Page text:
About The Author

Sam Dwyer is an Interactive Architect from Australia who lives in the UK. Sam has been working with the Internet since 1993. More about Sam

Progressive Enhancement: What It Is, And How To Use It?

Quick Summary

Progressive Enhancement is a powerful methodology that allows Web developers to concentrate on building the best possible websites while balancing the issues inherent in those websites being accessed by multiple unknown user-agents. Progressive Enhancement (PE) is the principle of starting with a rock-solid foundation and then adding enhancements to it if you know certain visiting user-agents can handle the improved experience.

PE differs from Graceful Degradation (GD) in that GD is the journey from complexity to simplicity, whereas PE is the journey from simplicity to complexity. PE is considered a better methodology than GD because it tends to cover a greater range of potential issues as a baseline. PE is the whitelist to GD’s blacklist.

Part of the appeal of PE is the strength of the end result. PE forces you to initially plan out your project as a functional system using only the most basic of Web technologies. This means that you know you’ll always have a strong foundation to fall back on as complexity is introduced to the project.

Table of Contents

Progressive Enhancement is a powerful methodology that allows Web developers to concentrate on building the best possible websites while balancing the issues inherent in those websites being accessed by multiple unknown user-agents. Progressive Enhancement (PE) is the principle of starting with a rock-solid foundation and then adding enhancements to it if you know certain visiting user-agents can handle the improved experience.

PE differs from Graceful Degradation (GD) in that GD is the journey from complexity to simplicity, whereas PE is the journey from simplicity to complexity. PE is considered a better methodology than GD because it tends to cover a greater range of potential issues as a baseline. PE is the whitelist to GD’s blacklist.

Further Reading on SmashingMag:

That’s All Well and Good, But Why Would I Want To Use It?

Part of the appeal of PE is the strength of the end result. PE forces you to initially plan out your project as a functional system using only the most basic of Web technologies. This means that you know you’ll always have a strong foundation to fall back on as complexity is introduced to the project.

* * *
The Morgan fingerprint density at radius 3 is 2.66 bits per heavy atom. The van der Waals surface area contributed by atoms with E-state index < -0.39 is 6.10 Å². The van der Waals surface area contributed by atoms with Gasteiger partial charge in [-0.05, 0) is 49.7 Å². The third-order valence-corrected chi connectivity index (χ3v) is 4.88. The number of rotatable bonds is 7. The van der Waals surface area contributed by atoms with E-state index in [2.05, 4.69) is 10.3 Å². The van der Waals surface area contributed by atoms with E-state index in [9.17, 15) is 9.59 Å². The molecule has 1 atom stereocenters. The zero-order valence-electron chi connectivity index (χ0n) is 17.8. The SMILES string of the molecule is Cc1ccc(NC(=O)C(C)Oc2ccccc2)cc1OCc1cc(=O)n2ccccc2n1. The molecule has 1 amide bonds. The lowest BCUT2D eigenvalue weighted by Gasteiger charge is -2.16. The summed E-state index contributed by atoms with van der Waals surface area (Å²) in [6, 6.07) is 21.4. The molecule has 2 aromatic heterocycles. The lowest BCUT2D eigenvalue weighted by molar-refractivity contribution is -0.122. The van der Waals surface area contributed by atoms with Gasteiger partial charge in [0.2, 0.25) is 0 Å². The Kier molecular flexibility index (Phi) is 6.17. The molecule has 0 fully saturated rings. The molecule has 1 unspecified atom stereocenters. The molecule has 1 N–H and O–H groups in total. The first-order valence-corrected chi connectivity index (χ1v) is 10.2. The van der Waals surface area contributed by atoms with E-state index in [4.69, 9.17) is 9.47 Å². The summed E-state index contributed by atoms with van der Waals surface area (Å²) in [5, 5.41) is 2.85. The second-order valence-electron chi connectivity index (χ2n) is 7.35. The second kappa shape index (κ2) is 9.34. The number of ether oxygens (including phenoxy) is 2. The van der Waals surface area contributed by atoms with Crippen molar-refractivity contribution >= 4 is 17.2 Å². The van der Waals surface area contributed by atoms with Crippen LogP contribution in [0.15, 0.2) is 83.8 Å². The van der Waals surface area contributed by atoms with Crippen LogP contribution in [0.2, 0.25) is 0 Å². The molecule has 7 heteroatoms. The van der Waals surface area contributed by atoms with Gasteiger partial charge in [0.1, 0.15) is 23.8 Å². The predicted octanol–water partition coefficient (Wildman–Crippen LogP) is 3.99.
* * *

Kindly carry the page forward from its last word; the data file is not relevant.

PE goes well with the principle of “Release early, release often.” By starting with a strong foundation, you are able to release projects that work and then concentrate on adding the bells and whistles at a more appropriate time.

PE projects are easier to maintain. With this focus on “first principles,” developers can concentrate on more complex sections of system interaction without worrying about the foundation.

PE is also good for your users. It gives them the security of knowing they can visit your website using any of the thousands of user-agents available to them and still interact with your content as that agent allows.

All Right, So How Do I Use It?

In practical terms, it’s easiest to break the concept of PE into different layers, each one building on the previous to improve the experience of interacting with the website.

The Layers

The first layer is clean, semantic HTML. This allows text-based, speech-based, antiquated and robotic user-agents to navigate the content of your website properly.

The second layer is CSS. This allows visual-based user-agents to display or alter the visual representation of your website’s content.

The third layer is JavaScript. This allows user-agents that are capable of using it to provide your users with enhanced usability.

A practical example

We’ll create a Progressively Enhanced list of website navigation items whose order is saved by the user. Our ultimate goal is for users to have a drag-and-drop experience that saves the menu order via AJAX. But because we’ll be reaching that end goal through the principles of PE, all user-agents should be able to interact with our list in the way most appropriate to them.